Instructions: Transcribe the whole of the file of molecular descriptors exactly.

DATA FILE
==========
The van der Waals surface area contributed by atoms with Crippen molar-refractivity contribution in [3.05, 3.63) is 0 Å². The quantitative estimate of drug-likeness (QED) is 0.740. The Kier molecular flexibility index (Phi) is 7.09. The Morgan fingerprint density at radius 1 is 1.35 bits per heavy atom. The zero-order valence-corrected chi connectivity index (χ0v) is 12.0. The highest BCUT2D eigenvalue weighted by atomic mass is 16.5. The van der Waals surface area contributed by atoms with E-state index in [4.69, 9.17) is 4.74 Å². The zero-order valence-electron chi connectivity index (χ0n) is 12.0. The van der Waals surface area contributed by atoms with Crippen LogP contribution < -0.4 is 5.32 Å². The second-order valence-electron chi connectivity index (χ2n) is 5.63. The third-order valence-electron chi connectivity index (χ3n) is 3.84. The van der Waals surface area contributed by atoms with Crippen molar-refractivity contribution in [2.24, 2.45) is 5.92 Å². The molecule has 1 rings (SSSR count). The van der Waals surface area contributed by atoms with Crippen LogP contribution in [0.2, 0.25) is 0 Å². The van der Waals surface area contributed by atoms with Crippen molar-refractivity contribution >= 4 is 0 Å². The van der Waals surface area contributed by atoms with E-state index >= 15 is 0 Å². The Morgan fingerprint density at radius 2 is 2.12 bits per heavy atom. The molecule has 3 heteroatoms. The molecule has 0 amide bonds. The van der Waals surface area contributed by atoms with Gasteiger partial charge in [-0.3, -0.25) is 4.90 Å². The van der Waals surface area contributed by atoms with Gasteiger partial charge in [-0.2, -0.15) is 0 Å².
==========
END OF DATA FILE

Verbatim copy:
The van der Waals surface area contributed by atoms with Crippen molar-refractivity contribution in [3.05, 3.63) is 0 Å². The quantitative estimate of drug-likeness (QED) is 0.740. The Kier molecular flexibility index (Phi) is 7.09. The Morgan fingerprint density at radius 1 is 1.35 bits per heavy atom. The zero-order valence-corrected chi connectivity index (χ0v) is 12.0. The highest BCUT2D eigenvalue weighted by atomic mass is 16.5. The van der Waals surface area contributed by atoms with E-state index in [4.69, 9.17) is 4.74 Å². The zero-order valence-electron chi connectivity index (χ0n) is 12.0. The van der Waals surface area contributed by atoms with Crippen LogP contribution < -0.4 is 5.32 Å². The second-order valence-electron chi connectivity index (χ2n) is 5.63. The third-order valence-electron chi connectivity index (χ3n) is 3.84. The van der Waals surface area contributed by atoms with Crippen molar-refractivity contribution in [2.24, 2.45) is 5.92 Å². The molecule has 1 rings (SSSR count). The van der Waals surface area contributed by atoms with Crippen LogP contribution in [0.2, 0.25) is 0 Å². The van der Waals surface area contributed by atoms with Crippen molar-refractivity contribution >= 4 is 0 Å². The van der Waals surface area contributed by atoms with E-state index >= 15 is 0 Å². The Morgan fingerprint density at radius 2 is 2.12 bits per heavy atom. The molecule has 3 heteroatoms. The molecule has 0 amide bonds. The van der Waals surface area contributed by atoms with Gasteiger partial charge in [-0.3, -0.25) is 4.90 Å². The van der Waals surface area contributed by atoms with Gasteiger partial charge in [-0.2, -0.15) is 0 Å².